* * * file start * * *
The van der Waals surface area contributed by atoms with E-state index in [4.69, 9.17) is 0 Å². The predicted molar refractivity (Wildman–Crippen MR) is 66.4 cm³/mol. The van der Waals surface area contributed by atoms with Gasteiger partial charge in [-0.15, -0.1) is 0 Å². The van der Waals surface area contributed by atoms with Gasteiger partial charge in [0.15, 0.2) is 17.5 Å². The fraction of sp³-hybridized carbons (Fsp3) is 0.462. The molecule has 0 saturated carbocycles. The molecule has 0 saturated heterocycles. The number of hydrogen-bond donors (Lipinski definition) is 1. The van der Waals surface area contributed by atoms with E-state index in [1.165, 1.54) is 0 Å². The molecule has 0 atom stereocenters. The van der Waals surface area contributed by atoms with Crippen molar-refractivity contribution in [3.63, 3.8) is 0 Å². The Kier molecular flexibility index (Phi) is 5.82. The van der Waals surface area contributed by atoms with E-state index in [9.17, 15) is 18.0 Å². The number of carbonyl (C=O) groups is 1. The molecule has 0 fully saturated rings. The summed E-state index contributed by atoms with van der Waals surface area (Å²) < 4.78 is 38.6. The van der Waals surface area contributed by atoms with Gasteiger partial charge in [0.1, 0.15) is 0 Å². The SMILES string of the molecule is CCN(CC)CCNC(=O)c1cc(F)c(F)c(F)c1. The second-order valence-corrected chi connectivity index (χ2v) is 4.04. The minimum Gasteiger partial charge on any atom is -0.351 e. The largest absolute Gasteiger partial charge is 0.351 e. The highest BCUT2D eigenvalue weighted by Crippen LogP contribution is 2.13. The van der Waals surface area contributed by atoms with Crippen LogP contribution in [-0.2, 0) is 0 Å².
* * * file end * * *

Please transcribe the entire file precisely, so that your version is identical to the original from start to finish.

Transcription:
The van der Waals surface area contributed by atoms with E-state index in [4.69, 9.17) is 0 Å². The predicted molar refractivity (Wildman–Crippen MR) is 66.4 cm³/mol. The van der Waals surface area contributed by atoms with Gasteiger partial charge in [-0.15, -0.1) is 0 Å². The van der Waals surface area contributed by atoms with Gasteiger partial charge in [0.15, 0.2) is 17.5 Å². The fraction of sp³-hybridized carbons (Fsp3) is 0.462. The molecule has 0 saturated carbocycles. The molecule has 0 saturated heterocycles. The number of hydrogen-bond donors (Lipinski definition) is 1. The van der Waals surface area contributed by atoms with E-state index in [1.165, 1.54) is 0 Å². The molecule has 0 atom stereocenters. The van der Waals surface area contributed by atoms with Crippen molar-refractivity contribution in [3.63, 3.8) is 0 Å². The Kier molecular flexibility index (Phi) is 5.82. The van der Waals surface area contributed by atoms with E-state index in [9.17, 15) is 18.0 Å². The number of carbonyl (C=O) groups is 1. The molecule has 0 fully saturated rings. The summed E-state index contributed by atoms with van der Waals surface area (Å²) < 4.78 is 38.6. The van der Waals surface area contributed by atoms with Gasteiger partial charge in [0.1, 0.15) is 0 Å². The SMILES string of the molecule is CCN(CC)CCNC(=O)c1cc(F)c(F)c(F)c1. The second-order valence-corrected chi connectivity index (χ2v) is 4.04. The minimum Gasteiger partial charge on any atom is -0.351 e. The largest absolute Gasteiger partial charge is 0.351 e. The highest BCUT2D eigenvalue weighted by Crippen LogP contribution is 2.13. The van der Waals surface area contributed by atoms with Crippen LogP contribution in [-0.2, 0) is 0 Å².